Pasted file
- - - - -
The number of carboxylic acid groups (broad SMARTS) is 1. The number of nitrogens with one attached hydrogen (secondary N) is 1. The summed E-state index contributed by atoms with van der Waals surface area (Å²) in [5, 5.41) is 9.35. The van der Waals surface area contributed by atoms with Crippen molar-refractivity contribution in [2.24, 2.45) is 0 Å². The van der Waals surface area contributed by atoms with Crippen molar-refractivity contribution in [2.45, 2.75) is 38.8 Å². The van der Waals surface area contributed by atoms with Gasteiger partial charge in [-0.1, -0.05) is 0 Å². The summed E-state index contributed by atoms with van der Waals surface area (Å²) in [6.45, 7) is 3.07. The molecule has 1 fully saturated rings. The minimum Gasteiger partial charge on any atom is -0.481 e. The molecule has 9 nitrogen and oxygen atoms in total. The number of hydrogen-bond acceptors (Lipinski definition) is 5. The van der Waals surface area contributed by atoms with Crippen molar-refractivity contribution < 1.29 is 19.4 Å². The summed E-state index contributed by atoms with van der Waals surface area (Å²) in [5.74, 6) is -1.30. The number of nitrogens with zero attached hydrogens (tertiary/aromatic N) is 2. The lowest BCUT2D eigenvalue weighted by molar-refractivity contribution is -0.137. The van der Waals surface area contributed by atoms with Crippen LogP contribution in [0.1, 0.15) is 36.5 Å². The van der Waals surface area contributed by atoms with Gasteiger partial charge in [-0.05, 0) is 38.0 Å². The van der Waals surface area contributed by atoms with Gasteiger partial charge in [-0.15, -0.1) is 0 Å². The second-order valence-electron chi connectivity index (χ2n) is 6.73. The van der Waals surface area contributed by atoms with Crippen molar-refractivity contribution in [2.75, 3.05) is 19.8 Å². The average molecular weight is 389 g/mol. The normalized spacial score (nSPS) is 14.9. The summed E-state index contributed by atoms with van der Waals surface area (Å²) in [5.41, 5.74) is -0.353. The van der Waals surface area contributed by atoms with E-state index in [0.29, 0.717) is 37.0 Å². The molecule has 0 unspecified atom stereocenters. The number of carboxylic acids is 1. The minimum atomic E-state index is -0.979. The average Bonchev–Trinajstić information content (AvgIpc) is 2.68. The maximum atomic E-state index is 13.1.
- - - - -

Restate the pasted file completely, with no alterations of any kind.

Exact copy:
The number of carboxylic acid groups (broad SMARTS) is 1. The number of nitrogens with one attached hydrogen (secondary N) is 1. The summed E-state index contributed by atoms with van der Waals surface area (Å²) in [5, 5.41) is 9.35. The van der Waals surface area contributed by atoms with Crippen molar-refractivity contribution in [2.24, 2.45) is 0 Å². The van der Waals surface area contributed by atoms with Crippen molar-refractivity contribution in [2.45, 2.75) is 38.8 Å². The van der Waals surface area contributed by atoms with Gasteiger partial charge in [-0.1, -0.05) is 0 Å². The summed E-state index contributed by atoms with van der Waals surface area (Å²) in [6.45, 7) is 3.07. The molecule has 1 fully saturated rings. The minimum Gasteiger partial charge on any atom is -0.481 e. The molecule has 9 nitrogen and oxygen atoms in total. The number of hydrogen-bond acceptors (Lipinski definition) is 5. The van der Waals surface area contributed by atoms with Crippen molar-refractivity contribution < 1.29 is 19.4 Å². The summed E-state index contributed by atoms with van der Waals surface area (Å²) in [5.74, 6) is -1.30. The number of nitrogens with zero attached hydrogens (tertiary/aromatic N) is 2. The lowest BCUT2D eigenvalue weighted by molar-refractivity contribution is -0.137. The van der Waals surface area contributed by atoms with Crippen LogP contribution in [0.1, 0.15) is 36.5 Å². The van der Waals surface area contributed by atoms with Gasteiger partial charge in [-0.05, 0) is 38.0 Å². The van der Waals surface area contributed by atoms with Gasteiger partial charge in [-0.15, -0.1) is 0 Å². The second-order valence-electron chi connectivity index (χ2n) is 6.73. The van der Waals surface area contributed by atoms with Crippen molar-refractivity contribution in [2.75, 3.05) is 19.8 Å². The average molecular weight is 389 g/mol. The normalized spacial score (nSPS) is 14.9. The summed E-state index contributed by atoms with van der Waals surface area (Å²) in [5.41, 5.74) is -0.353. The van der Waals surface area contributed by atoms with E-state index in [0.29, 0.717) is 37.0 Å². The molecule has 0 unspecified atom stereocenters. The number of carboxylic acids is 1. The minimum atomic E-state index is -0.979. The average Bonchev–Trinajstić information content (AvgIpc) is 2.68. The maximum atomic E-state index is 13.1.